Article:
When it comes to her personal life, Stephanie Zimbalist has managed to keep it private and far from cameras as there isn’t any relevant data about her personal affairs. Although she dated rock composer Tony Berg and a fellow colleague, actor Gregory Harrison, Stephanie has never married.
Turned 21 while working on location at the Hop Kiln Winery in Sonoma on The Magic of Lassie (1978) with James Stewart - couldn't get carded for a pitcher of beer that night. In an interview for Video Review years later, Stewart said she was his favorite actress today.
Studied classical singing for six years with Natalie Bodanya of the Met, who studied with Marcella Sembrich, who also coached her grandmother, Alma Gluck. Alma was the first singer to sell a million records. She also had three sets of teeth. When her dog So-So ran away, it made the front page of the "New York Times".
Is the third of five generations of women in her family (so far) to go to Brown Ledge Camp in Mallett's Bay, Vermont. Used to muck out stalls every day before she went to school. Dived for Allen Pinson, legendary Olympic coach, when she was 13, and had to opt out to stay in school and study. Accelerated her senior year of high school to return to Los Angeles and study acting and dance. Left most of her college essay applications in the back well of a taxi the week before they were due.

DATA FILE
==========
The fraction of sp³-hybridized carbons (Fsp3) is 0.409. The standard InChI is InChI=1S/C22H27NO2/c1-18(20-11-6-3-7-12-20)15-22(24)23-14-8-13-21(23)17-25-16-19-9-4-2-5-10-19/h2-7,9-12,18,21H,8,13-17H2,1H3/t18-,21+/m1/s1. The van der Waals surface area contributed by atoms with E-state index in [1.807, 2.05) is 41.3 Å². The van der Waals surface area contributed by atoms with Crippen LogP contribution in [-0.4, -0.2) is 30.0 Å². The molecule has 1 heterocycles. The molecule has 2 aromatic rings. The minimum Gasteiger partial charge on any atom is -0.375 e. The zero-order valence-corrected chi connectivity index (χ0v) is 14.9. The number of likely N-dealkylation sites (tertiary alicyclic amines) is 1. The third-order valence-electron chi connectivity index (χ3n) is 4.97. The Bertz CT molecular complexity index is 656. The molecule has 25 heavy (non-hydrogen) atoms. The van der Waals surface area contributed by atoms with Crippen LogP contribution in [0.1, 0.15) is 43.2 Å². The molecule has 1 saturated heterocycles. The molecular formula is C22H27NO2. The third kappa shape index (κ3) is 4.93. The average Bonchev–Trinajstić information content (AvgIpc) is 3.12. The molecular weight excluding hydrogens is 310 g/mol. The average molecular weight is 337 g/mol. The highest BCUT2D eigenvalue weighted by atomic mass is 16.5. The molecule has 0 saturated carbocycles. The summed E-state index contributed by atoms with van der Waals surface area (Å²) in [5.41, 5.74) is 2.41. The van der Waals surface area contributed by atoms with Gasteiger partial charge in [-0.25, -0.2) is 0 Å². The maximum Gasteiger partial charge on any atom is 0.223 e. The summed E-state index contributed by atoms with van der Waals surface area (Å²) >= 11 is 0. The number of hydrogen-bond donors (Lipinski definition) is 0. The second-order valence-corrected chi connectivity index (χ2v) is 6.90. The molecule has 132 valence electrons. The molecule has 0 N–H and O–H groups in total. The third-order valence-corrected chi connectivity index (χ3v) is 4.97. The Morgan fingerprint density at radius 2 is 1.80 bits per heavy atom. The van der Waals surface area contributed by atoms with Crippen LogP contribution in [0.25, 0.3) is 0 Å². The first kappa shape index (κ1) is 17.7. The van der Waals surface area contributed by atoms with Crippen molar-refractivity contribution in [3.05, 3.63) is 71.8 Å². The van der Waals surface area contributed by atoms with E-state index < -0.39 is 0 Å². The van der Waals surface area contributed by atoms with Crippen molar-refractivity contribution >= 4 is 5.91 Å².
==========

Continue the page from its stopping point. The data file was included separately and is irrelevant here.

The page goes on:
Is an honorary member of the Stuntwomen's Association. Finally learned a deep-water start on a slalom ski while on location in Acapulco on Remington Steele (1982). Made it a point to water-ski in every seaside location after that. Got terribly lost with Rue McClanahan in the streets of Madrid for over an hour while shooting The Man in the Brown Suit (1989).
Was born on the same day New York Yankees pitcher Don Larsen tossed the only perfect game in World Series history, against the Brooklyn Dodgers at Yankee Stadium.
Her aunt, Marcia Davenport, was the bestselling author of "Valley of Decision" and "East Side, West Side", both of which were made into films. She also wrote the definitive biography of Wolfgang Amadeus Mozart, which has never been out of print.
Has a half-brother, Efrem Zimbalist III, and a sister, Nancy Zimbalist.
Won the Robby Award for Best Actress in a Drama for her role as Lizzy Curry in "The Rainmaker". The awards, which were presented at the Hollywood Roosevelt Hotel, are given every year to honor distinguished achievement in theater. [February 2001]
 I'm not the sexiest thing in the world, I feel actors who have to *play* sexy lose all their sex appeal. When they start with the tongue and the heavy lids, it looks so ridiculous. I think you just have to be yourself.
My upbringing was very un-Hollywood... I was born in New York and grew up on a ranch. I was never really smitten by the business in those days, never a fan type -- just a basic kid watching TV. It wasn't like I was an insider. I was never really brought into the show business side of my father's life. I guess that's been a blessing and a downfall. But it's made my own work the initiation.
If I've learned one thing in life, it's you can never go back.